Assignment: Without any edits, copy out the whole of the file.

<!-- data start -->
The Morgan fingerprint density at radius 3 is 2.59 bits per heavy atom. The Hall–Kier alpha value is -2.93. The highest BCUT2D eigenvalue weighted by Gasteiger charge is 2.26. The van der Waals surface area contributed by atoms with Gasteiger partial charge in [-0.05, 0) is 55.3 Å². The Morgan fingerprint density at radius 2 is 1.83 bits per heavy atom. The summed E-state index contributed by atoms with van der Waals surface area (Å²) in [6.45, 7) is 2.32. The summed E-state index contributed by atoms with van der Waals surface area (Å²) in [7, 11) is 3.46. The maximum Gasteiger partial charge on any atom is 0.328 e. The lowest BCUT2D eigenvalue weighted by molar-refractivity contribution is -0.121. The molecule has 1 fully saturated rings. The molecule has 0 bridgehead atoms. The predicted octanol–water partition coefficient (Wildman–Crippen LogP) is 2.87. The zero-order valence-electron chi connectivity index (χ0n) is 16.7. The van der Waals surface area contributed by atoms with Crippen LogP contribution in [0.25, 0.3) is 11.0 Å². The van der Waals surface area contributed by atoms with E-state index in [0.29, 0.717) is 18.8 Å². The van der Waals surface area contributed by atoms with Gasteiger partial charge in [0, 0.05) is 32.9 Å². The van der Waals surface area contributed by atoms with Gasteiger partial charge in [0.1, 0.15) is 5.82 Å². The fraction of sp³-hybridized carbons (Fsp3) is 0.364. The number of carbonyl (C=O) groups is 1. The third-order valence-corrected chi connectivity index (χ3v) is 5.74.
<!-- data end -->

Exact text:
The Morgan fingerprint density at radius 3 is 2.59 bits per heavy atom. The Hall–Kier alpha value is -2.93. The highest BCUT2D eigenvalue weighted by Gasteiger charge is 2.26. The van der Waals surface area contributed by atoms with Gasteiger partial charge in [-0.05, 0) is 55.3 Å². The Morgan fingerprint density at radius 2 is 1.83 bits per heavy atom. The summed E-state index contributed by atoms with van der Waals surface area (Å²) in [6.45, 7) is 2.32. The summed E-state index contributed by atoms with van der Waals surface area (Å²) in [7, 11) is 3.46. The maximum Gasteiger partial charge on any atom is 0.328 e. The lowest BCUT2D eigenvalue weighted by molar-refractivity contribution is -0.121. The molecule has 1 fully saturated rings. The molecule has 0 bridgehead atoms. The predicted octanol–water partition coefficient (Wildman–Crippen LogP) is 2.87. The zero-order valence-electron chi connectivity index (χ0n) is 16.7. The van der Waals surface area contributed by atoms with Crippen LogP contribution in [0.25, 0.3) is 11.0 Å². The van der Waals surface area contributed by atoms with E-state index in [0.29, 0.717) is 18.8 Å². The van der Waals surface area contributed by atoms with Gasteiger partial charge in [0, 0.05) is 32.9 Å². The van der Waals surface area contributed by atoms with Gasteiger partial charge in [0.1, 0.15) is 5.82 Å². The fraction of sp³-hybridized carbons (Fsp3) is 0.364. The number of carbonyl (C=O) groups is 1. The third-order valence-corrected chi connectivity index (χ3v) is 5.74.